The Full-Body Scanners Will See You NowRead Now

The supplement stacks of 11 founders and investors. Photos courtesy of subjects.
The supplement stacks of 11 founders and investors. Photos courtesy of subjects.

The Supplement Stacks: All the Pills, Powders and Potions Filling Tech’s Kitchen Counters

The tech elite are going all in on health supplements—and not always with a doctor’s oversight. We asked eleven supplement takers to show us their supply.

The supplement stacks of 11 founders and investors. Photos courtesy of subjects.
Feb. 3, 2023 9:00 AM PST

When Courtney Reum wakes up in his Los Angeles home, it’s time to freeze, shake and dangle upside down. The co-founder of venture firm M13 takes a dip in his cold plunge—shocking his system awake—before stepping onto his Bulletproof vibration plate, which shakes him, getting his blood flowing. His morning routine crescendos into a batlike state as he hangs upside down for 2 minutes on his inversion table.

Reum also has a less arduous morning task—taking his supplements. The investor, who played soccer through college, still treats his body as an elite athlete might, spending anywhere from $300 to $800 a month on supplements of all types. It’s a small price to pay for health, he says, pointing out that LeBron James reportedly spends over a million dollars a year taking care of his body. “I’m obviously not LeBron James but I value peak performance,” he said. (He’s also no stranger to celebrity: His sister-in-law is Paris Hilton and his girlfriend is model Marcela Braga.)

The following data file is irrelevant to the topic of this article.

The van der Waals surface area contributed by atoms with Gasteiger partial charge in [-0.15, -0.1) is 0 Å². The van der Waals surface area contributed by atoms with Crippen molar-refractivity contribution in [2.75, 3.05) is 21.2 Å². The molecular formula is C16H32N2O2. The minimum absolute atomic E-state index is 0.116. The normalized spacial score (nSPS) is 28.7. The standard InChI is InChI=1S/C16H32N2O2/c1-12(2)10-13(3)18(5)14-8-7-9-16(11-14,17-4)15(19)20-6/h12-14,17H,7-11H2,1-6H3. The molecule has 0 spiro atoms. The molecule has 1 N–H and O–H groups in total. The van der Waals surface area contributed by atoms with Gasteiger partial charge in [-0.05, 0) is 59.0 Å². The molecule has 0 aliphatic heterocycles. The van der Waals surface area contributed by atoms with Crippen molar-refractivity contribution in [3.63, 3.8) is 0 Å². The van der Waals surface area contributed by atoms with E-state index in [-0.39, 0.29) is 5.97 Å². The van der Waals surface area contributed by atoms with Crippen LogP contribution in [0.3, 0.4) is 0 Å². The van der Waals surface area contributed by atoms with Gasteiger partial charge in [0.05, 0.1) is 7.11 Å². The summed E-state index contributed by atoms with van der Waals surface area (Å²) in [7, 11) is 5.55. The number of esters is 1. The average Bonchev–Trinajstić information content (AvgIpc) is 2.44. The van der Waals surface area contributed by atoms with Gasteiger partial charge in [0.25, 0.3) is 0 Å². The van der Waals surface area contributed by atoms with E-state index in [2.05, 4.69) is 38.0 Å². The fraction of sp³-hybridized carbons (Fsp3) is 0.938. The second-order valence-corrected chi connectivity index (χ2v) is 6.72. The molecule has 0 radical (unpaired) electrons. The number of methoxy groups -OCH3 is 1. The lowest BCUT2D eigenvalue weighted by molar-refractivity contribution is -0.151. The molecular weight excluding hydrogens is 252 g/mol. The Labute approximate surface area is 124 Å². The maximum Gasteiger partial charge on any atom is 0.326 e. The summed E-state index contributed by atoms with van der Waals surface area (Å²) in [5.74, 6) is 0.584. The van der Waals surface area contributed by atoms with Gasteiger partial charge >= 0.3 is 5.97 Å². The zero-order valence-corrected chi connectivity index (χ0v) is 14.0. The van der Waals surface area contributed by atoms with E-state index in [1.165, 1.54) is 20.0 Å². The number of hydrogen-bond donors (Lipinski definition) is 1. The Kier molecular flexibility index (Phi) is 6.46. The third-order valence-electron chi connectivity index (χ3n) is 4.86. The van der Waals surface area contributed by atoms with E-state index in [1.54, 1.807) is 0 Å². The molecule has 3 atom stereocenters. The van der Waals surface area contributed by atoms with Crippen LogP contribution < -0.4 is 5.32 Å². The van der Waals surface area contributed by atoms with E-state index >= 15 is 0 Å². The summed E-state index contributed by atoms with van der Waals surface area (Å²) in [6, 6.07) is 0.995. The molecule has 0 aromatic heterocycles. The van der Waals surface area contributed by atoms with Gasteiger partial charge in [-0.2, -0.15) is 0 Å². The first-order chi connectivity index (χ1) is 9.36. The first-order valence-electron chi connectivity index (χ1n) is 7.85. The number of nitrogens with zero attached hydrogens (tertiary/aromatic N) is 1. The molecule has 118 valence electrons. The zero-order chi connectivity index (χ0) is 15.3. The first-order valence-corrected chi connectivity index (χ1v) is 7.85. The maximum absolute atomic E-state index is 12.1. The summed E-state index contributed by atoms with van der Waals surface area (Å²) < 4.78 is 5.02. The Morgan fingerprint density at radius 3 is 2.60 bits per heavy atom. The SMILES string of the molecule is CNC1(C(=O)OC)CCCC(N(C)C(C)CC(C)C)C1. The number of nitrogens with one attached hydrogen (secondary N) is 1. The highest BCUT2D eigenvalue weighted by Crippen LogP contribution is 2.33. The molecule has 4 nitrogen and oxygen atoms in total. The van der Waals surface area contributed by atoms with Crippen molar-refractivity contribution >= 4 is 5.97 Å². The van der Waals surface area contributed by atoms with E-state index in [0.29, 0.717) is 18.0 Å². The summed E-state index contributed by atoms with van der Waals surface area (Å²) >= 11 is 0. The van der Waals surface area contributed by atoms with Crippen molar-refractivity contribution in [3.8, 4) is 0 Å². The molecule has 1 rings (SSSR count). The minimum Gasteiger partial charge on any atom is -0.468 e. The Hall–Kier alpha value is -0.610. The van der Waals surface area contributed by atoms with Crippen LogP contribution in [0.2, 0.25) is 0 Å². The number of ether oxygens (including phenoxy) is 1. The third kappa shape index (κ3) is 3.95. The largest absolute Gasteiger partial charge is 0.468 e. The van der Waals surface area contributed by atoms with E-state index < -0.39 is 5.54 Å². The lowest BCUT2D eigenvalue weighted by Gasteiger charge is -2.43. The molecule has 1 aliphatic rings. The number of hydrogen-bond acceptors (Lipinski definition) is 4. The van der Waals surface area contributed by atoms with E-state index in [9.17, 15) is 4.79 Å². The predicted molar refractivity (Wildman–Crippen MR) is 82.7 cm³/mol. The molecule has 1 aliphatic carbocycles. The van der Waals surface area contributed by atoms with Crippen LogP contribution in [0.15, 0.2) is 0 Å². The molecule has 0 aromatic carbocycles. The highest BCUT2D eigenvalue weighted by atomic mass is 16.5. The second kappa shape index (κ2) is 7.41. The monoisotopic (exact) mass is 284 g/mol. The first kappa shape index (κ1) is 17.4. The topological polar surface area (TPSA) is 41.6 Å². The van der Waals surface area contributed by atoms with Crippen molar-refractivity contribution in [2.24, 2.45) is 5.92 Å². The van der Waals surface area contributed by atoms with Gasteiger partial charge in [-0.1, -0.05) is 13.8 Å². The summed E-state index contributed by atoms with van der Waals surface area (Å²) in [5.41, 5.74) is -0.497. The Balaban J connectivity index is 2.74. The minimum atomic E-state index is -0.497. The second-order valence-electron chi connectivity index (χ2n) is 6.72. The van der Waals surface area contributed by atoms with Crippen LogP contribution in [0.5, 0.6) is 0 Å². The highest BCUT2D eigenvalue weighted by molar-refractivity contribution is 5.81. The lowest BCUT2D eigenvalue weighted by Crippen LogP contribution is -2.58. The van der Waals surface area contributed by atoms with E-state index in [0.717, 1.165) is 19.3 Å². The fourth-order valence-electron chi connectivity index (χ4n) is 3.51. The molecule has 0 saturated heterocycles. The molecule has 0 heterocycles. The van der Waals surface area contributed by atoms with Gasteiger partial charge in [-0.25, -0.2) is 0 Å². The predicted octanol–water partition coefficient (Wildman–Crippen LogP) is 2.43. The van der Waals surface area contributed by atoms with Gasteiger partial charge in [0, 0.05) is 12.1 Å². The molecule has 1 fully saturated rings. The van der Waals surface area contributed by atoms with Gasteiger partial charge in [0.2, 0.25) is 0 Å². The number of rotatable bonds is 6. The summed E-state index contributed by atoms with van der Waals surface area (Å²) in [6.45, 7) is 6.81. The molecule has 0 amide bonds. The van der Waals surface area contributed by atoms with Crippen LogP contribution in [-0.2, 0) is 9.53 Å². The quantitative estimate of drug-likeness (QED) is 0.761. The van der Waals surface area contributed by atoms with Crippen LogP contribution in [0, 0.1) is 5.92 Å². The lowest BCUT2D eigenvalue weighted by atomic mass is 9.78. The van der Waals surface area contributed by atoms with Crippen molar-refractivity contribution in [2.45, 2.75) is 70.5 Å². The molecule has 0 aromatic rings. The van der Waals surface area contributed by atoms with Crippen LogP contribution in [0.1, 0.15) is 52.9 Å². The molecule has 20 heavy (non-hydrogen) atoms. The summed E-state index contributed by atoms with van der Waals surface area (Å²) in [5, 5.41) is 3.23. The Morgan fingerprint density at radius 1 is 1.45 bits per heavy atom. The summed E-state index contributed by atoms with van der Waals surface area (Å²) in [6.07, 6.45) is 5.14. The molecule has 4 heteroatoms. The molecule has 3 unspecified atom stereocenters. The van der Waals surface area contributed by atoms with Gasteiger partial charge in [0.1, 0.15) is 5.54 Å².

Reum isn’t alone in his commitment to his supplement stack. Anywhere you find entrepreneurs, investors and others of the techie persuasion, you’ll find medicine cabinets filled with collagen pills, creatine powders and fish oils. The tech world has always been obsessed with experimental health treatments: Steve Jobs famously was a fruitarian. Ray Kurzweil, promoter of the singularity, supposedly takes 250 supplements a day. And more recently, biohacking poster child Bryan Johnson proclaimed to Bloomberg that he spends $2 million a year to reverse aging in his body. (Johnson walks us through his supplement regimen below.)

But with venture capitalists pouring over $430 million into supplement startups last year—more than four times what they invested in the space in 2016, according to PitchBook—we’ve entered a new era of self-experimentation. Anecdotally, it’s hard to find an investor or founder who hasn’t at least dabbled in vitamin IVs or isn’t taking a handful of nutritional pills each morning.

To get a deeper sense of all the self-medicating going on, we asked 11 tech leaders to walk us through the multitude of vitamins and supplements they’re using to tweak their bodies from the inside out. In true Silicon Valley fashion, the choices often veer toward the extreme and experimental: Several people take diabetes pills co-opted for weight loss; others experiment with spermidine—a compound originally found in semen—to slow aging; and nootropics, which adherents boldly claim improve cognitive function, are now as commonplace as Advil. Some of the most popular pills and powders are backed by peer-reviewed science—others, not so much.